"Hard" or "conflicted" partings of ways between pastors and congregations have been steeply on the rise. Statistics from a Christian Reformed Church (CRC) database tracking ministers bear this out. One strong indicator of this trend is found in the number of Church Order (CO) Article 17 separations. In the years between 2000 and 2009 there were 135 of them on the record. The decade before that, 1990 to 1999, about 40 were registered; and between 1980 and 1989, only 23. The first decade in our entire history where there is a significant number,1970-79, there were 12. Between 2010 and December 2014, there were another 75, making it likely we will reach 150 in the current decade between 2010 and 2019. I've attached two graphs below depicting these statistics. The data has not been carefully scrutinized, but it is unquestionable indicative of a trend towards more "Fires."
There are various reasons for this rise in difficult separations and I want to start exploring them in a general way. It feels important, and even urgent, that we begin to understand this trend, this symptom of a problem in the body, and maybe that exploration will lead to correctives.
I very deliberately say "explore this in a general way" because this is a subject with a lot of pain and trauma behind the numbers. The stats are simply a numerical depiction of the potential for much congregational pain and puzzlement, and pastor and family trauma. If you want to correspond with me about 'your story' you can find my email and contact me that way. Our stories are very important, but this is not the place for us to be too specific. Yet it is the stories that give me the information, ideas, and theories I hope to share here in this discussion and in a separate blog.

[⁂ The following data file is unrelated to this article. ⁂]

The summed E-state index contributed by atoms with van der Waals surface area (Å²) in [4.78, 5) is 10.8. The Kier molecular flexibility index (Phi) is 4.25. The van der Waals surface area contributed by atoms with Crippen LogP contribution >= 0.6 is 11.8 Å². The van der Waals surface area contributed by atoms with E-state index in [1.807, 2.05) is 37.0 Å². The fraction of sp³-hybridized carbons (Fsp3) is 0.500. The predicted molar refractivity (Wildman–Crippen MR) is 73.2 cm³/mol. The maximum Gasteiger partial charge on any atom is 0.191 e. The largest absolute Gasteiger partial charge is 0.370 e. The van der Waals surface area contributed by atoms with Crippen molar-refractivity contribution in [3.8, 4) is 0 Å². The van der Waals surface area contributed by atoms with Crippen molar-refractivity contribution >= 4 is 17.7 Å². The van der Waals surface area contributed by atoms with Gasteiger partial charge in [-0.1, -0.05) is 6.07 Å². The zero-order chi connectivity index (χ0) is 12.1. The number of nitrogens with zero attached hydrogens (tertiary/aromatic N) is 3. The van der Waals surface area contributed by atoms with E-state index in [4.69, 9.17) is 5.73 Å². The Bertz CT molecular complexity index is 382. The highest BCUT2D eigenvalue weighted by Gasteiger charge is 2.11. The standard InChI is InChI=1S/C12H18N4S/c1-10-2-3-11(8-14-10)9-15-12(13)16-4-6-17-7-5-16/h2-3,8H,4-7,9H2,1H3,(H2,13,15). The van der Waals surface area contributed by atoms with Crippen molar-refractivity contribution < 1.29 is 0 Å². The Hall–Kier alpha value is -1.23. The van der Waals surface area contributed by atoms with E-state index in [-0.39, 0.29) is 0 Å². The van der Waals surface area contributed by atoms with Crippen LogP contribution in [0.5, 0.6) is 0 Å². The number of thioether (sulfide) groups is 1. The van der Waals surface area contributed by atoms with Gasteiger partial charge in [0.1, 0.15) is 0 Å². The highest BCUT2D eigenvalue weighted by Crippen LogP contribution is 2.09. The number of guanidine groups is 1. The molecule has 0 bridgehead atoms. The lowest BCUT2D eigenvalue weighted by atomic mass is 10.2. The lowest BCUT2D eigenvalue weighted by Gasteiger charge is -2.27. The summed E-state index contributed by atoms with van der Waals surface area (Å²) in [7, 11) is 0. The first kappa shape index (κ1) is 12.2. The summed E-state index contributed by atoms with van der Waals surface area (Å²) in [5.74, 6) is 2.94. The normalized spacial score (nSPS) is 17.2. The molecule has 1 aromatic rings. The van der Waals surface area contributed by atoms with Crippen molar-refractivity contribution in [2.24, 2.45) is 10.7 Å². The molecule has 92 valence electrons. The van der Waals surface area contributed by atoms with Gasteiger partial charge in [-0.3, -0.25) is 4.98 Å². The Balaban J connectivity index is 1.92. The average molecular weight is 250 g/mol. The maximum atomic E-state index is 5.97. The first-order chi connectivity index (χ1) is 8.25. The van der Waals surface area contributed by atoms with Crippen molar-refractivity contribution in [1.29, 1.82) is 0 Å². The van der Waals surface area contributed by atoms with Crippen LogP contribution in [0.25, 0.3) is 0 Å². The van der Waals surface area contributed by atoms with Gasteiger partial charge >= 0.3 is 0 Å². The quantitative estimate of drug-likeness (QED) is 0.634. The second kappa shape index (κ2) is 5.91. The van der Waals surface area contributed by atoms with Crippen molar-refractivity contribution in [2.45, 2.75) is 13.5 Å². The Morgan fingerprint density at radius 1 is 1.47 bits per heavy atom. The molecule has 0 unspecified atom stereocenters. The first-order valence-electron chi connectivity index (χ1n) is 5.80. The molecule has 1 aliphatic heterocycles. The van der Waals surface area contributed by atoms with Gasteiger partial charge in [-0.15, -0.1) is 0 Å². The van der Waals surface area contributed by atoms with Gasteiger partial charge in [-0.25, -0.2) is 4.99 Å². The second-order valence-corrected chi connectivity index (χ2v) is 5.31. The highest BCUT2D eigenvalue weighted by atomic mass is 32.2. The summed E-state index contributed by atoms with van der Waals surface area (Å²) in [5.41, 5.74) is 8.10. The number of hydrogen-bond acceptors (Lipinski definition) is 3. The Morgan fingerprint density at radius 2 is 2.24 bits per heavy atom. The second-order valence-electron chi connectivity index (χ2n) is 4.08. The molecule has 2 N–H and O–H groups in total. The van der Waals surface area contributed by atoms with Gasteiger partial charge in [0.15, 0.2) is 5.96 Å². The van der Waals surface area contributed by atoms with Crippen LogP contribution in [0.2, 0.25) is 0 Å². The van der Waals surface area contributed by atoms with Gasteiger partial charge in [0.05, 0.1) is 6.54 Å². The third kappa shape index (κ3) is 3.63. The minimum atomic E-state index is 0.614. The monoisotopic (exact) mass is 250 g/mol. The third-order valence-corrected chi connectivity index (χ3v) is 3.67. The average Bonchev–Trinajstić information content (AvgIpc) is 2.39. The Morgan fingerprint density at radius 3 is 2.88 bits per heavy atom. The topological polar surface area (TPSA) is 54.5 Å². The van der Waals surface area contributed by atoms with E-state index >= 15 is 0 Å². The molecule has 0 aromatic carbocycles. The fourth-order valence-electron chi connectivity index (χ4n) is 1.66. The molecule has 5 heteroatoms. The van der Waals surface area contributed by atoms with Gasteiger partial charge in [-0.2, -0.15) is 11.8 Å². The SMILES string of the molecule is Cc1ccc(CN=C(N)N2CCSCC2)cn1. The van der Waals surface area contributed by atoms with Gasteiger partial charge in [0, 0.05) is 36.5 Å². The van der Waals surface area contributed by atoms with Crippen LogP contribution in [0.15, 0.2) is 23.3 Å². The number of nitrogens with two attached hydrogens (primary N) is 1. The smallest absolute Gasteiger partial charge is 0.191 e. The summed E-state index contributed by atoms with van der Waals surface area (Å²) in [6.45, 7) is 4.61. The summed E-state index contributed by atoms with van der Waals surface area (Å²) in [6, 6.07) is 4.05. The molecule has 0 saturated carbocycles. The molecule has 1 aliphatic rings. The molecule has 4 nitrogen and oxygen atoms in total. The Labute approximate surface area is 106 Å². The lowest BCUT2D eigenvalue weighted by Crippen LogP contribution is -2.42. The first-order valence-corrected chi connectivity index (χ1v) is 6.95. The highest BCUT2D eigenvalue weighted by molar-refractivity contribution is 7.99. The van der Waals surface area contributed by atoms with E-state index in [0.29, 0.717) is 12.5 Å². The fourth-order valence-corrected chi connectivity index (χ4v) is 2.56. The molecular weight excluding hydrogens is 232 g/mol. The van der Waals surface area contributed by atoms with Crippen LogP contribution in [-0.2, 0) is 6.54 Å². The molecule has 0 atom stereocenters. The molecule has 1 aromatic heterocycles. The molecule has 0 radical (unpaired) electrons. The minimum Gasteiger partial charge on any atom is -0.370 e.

As a Specialized Transitional Minister (STM), I am often part of what you could think of as a cleanup and restoration crew after such a "hard" parting has occurred. We often come in after there has been a "fire" of some sort. It is not all we do, we could be the equivalent of various kinds of coaches, but we more often arrive on the scene when there is a pile of ashes after a "firing." We do what we can to help with fire damage repair and restoration. I am playing with the word "fire" deliberately, not to call each situation the firing of a pastor, but because that analogy helps me think about solutions.
Decades ago, when house fires were on the increase, someone had the idea of creating a detector that looked for key indicators of fire being present, in order to raise an alarm when there was danger. I wonder if we can devise something similar for churches. So the question that's smoldering (yes, that was on purpose) in the back of my mind is: Are there measurable pre-indicators of a potential "fire" in a congregation?
- What does the congregational equivalent of smoke look like? (Click on the words to be brought to my explanation)
- What is the congregational equivalent of increasing 'heat'? and,
- What is the congregational equivalent of oxygen depletion or carbon monoxide buildup?
- What would you say is evidence of each of those? How could it be measured?